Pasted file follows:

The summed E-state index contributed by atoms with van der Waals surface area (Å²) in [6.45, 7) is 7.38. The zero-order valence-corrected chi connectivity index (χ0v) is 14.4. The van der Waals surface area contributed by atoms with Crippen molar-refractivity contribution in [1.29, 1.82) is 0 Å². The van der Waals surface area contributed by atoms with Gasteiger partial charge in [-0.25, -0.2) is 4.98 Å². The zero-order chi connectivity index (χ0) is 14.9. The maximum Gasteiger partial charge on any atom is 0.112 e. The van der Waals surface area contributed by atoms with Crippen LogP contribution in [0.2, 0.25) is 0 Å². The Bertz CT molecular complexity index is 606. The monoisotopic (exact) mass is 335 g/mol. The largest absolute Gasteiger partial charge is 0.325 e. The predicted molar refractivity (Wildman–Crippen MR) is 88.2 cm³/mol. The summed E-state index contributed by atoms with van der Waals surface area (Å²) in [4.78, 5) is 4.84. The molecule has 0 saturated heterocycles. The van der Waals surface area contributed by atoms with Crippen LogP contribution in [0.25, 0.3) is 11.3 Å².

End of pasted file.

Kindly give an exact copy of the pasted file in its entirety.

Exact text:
The summed E-state index contributed by atoms with van der Waals surface area (Å²) in [6.45, 7) is 7.38. The zero-order valence-corrected chi connectivity index (χ0v) is 14.4. The van der Waals surface area contributed by atoms with Crippen molar-refractivity contribution in [1.29, 1.82) is 0 Å². The van der Waals surface area contributed by atoms with Gasteiger partial charge in [-0.25, -0.2) is 4.98 Å². The zero-order chi connectivity index (χ0) is 14.9. The maximum Gasteiger partial charge on any atom is 0.112 e. The van der Waals surface area contributed by atoms with Crippen LogP contribution in [0.2, 0.25) is 0 Å². The Bertz CT molecular complexity index is 606. The monoisotopic (exact) mass is 335 g/mol. The largest absolute Gasteiger partial charge is 0.325 e. The predicted molar refractivity (Wildman–Crippen MR) is 88.2 cm³/mol. The summed E-state index contributed by atoms with van der Waals surface area (Å²) in [4.78, 5) is 4.84. The molecule has 0 saturated heterocycles. The van der Waals surface area contributed by atoms with Crippen LogP contribution in [0.25, 0.3) is 11.3 Å².